Do you reread your journals? And, if you do why?
There are certain times when I find myself drawn to go back into the pages of a journal to see what I’ve written or to find a line to use as a prompt when I’m stuck for what to put on the blank page of today’s journal entry.
At the end of the year I go back through my journals for the previous 12 months. I will often circle, underline, highlight entries that “jump” off the page. It is a wandering through the musings of my mind to revisit, re/member, and remind myself of where I’ve been, who I am, and maybe even to get a glimpse of where I’m going.
I see a spiritual director on a monthly basis. There have been times when I was a blank slate about what I wanted to address with her during our time together. I go back through the previous month’s entries, underlining, circling, highlighting words that catch my eye or pull at my heart. I mark things that draw out a question. Those are the beginnings of our conversation.
One time I took those marked entries and typed them out, double spaced, poem like and read that to her. It went from the circling, spiraling thought pattern my mind operates out of to having clarity of where I was in the middle of that messy place.
One of the books on my shelf is Harvesting Your Journals: Writing Tools to Enhance Your Growth & Creativity by Rosalie Deer Heart and Allison Strickland. It’s a good resource, full of suggestions, on how to harvest, deepen, sow, and find hidden patterns in the line after line of written pages of a journal. Because I think (and often write) in circular, spiral patterns a guide book is a welcome tool.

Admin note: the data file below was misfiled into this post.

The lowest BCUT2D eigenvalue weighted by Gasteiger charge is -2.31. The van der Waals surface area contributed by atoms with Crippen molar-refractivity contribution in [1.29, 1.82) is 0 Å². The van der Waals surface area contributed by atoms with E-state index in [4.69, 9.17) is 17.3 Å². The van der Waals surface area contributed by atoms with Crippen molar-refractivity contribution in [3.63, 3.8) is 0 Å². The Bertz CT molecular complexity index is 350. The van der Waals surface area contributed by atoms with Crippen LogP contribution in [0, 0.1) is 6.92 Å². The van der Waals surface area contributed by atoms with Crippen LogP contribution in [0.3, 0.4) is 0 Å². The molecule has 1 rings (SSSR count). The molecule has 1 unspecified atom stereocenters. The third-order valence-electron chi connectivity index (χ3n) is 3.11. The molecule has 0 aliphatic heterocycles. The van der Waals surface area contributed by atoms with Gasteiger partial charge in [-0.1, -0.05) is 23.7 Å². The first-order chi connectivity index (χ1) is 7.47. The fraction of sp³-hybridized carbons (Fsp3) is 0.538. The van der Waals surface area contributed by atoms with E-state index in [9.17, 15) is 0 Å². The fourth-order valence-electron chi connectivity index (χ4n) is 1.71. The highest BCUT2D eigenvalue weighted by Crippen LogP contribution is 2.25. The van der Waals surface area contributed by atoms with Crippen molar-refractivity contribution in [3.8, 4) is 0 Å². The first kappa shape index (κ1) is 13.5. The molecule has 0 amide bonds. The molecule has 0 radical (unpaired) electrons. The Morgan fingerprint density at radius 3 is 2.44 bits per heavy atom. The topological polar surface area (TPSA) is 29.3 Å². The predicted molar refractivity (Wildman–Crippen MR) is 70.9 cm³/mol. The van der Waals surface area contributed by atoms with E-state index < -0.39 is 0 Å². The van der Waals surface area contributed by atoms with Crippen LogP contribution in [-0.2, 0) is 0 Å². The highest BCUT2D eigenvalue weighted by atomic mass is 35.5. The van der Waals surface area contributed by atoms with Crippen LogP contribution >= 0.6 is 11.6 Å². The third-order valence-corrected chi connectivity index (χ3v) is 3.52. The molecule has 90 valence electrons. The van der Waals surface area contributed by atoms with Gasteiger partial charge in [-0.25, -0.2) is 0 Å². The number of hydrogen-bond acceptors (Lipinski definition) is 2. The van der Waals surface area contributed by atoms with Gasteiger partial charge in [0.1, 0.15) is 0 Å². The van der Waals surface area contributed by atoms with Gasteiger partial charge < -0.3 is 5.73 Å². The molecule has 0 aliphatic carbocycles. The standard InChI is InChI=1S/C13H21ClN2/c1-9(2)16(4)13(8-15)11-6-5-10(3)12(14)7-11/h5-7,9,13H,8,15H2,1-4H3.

One other way I harvest is to only write on the right side page. I leave the left side blank. Yes, I go through a journal twice as fast. That’s why I buy more than one at a time. I always have a blank one waiting on the shelf. By leaving the left page blank I can go back and pull out those snippets, those underlined phrases, words or connections my mind makes. In a way it helps me to put one or two of those spiraling, swirling thoughts over by itself and “begin again” from there.
So, wander around on those pages. Remember, “not all who wander are lost.”. Mark that journal up, use a guidebook if you need one to give you some direction. Who knows what nuggets of gold you’ll find to start the next blank page.